(That in itself would've been unthinkable 15 or 20 years ago, but the IOC has become much broader in its thinking. Hence the 2016 Summer Games in Rio and the 2018 Winter Olympics in South Korea).
But I agree it's not the right time for Toronto. One thing this COULD mean is that Quebec will bid for the 2022 Winter Olympics, so stay tuned for that.
BIG VEGAS DINNER
Thanks to Vegas expert and Star Travel correspondent Kathleen Kenna for this report...
Top chefs from the top restaurants in Las Vegas gather Oct. 16 for a $295-a-plate dinner to raise money for James Beard Foundation grants.
It’s the 10th annual Jean-Louis Palladin Dinner, held in honor of the late New York chef praised as “the greatest French chef in North America.”
Palladin won world attention for using unusual ingredients, fresh from farms and seas, and serving them at first-class restaurants, such as his first restaurant, “Jean-Louis” at the Watergate in Washington, D.C., and later, NAPA, in Las Vegas.
He changed fine cuisine in North America, and mentored many young chefs, before dying of cancer in New York in 2001.
This dinner honors Palladin’s techniques, with a menu ranging from wild Columbia River sturgeon to Togarishi-crusted Australian Kobe beef.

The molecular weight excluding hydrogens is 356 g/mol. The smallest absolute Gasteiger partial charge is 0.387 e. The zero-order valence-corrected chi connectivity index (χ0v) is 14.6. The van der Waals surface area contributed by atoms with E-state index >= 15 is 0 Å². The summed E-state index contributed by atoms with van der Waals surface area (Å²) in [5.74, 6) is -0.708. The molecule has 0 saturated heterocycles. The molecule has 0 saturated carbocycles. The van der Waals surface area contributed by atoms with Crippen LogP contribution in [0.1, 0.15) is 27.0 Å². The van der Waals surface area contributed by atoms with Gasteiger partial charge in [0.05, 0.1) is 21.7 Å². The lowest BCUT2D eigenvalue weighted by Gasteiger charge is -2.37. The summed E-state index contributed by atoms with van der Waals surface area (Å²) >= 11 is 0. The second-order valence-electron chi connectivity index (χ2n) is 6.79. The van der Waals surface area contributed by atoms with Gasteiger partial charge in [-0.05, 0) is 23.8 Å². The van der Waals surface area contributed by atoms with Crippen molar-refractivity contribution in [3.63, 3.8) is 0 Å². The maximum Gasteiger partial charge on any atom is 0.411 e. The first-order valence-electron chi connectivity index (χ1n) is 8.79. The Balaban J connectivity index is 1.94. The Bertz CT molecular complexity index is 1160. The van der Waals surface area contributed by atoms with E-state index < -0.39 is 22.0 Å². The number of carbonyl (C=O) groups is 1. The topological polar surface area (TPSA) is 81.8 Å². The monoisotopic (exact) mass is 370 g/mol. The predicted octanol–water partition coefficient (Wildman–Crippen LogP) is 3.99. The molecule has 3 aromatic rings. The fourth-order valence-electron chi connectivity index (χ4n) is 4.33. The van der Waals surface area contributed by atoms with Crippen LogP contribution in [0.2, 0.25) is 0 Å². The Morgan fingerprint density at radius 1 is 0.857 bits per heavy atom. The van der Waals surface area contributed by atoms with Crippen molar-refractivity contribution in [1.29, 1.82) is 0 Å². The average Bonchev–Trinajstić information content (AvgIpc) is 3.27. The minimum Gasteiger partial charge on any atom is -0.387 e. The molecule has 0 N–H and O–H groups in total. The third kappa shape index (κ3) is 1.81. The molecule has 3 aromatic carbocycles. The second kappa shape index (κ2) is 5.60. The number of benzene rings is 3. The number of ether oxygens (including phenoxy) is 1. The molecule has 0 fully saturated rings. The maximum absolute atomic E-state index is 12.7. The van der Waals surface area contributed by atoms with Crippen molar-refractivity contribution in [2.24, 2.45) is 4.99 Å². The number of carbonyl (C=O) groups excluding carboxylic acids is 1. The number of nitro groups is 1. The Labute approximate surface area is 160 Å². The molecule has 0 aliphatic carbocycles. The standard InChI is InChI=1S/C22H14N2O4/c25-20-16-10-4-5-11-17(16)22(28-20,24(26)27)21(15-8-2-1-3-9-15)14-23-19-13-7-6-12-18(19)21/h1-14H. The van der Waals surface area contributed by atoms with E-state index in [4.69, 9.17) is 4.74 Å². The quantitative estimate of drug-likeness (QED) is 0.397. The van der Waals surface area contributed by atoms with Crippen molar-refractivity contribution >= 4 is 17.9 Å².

Brian Howard, executive chef at Comme Ca at the Cosmopolitan is creating sea urchin tongues with sea urchin flan and sea urchin sauce. Executive chefs Geno Bernardo and Barry Dakake of the Palm’s N9NE Steakhouse and NOVE Italiano are serving organic chicken from Mary’s Farm with fresh truffles.
Also on the menu: Maine lobster, domestic Sevruga caviar, white truffles, and Kashmir-style, Tandoori prawns. Among many desserts is a dark chocolate Grand Marnier Linzet tart from celebrity chef Megan Romano, executive pastry chef at Aureole at Mandalay Bay Resort & Casino.
Top chef Andre Rochat hosts this seven-course dinner at his Alize restaurant at the Top of the Palms, on the 56th floor of the Palms Casino Resort. It offers a 280-degree view of Las Vegas and the desert.
MC for the event will be “celebrity journalist” Robin Leach, who lives in Las Vegas.
Proceeds benefit the Jean-Louis Palladin work/study grant, up to $10,000 for working chefs.
For reservations: 702.951.7000. More info: www.jamesbeard.org.
YOUTUBE PILOTS? UM.....
My first reaction was I thought I had fallen asleep and awakened on April Fools' Day. But apparently it's not a joke.
A story in the Belfast Telegraph states that British Airways has launched its biggest pilot recruitment drive in a decade and that they're using YouTube as part of the plan. It sounds goofy, but apparently they'll be posting information on YouTube about their training programs, and in that context it makes perfect sense.
American President Barack Obama used social media to his advantage in the 2008 election and almost certainly will try again. So why not? The old codger in me thinks it's silly, but no matter how you initially contact someone they still have to go through formal training like every other applicant. And if you want to reach a broad base of folks these days, YouTube and Twitter and other social media obviously are hugely important.
Just don't forget to take out an ad in the Star, too, okay guys?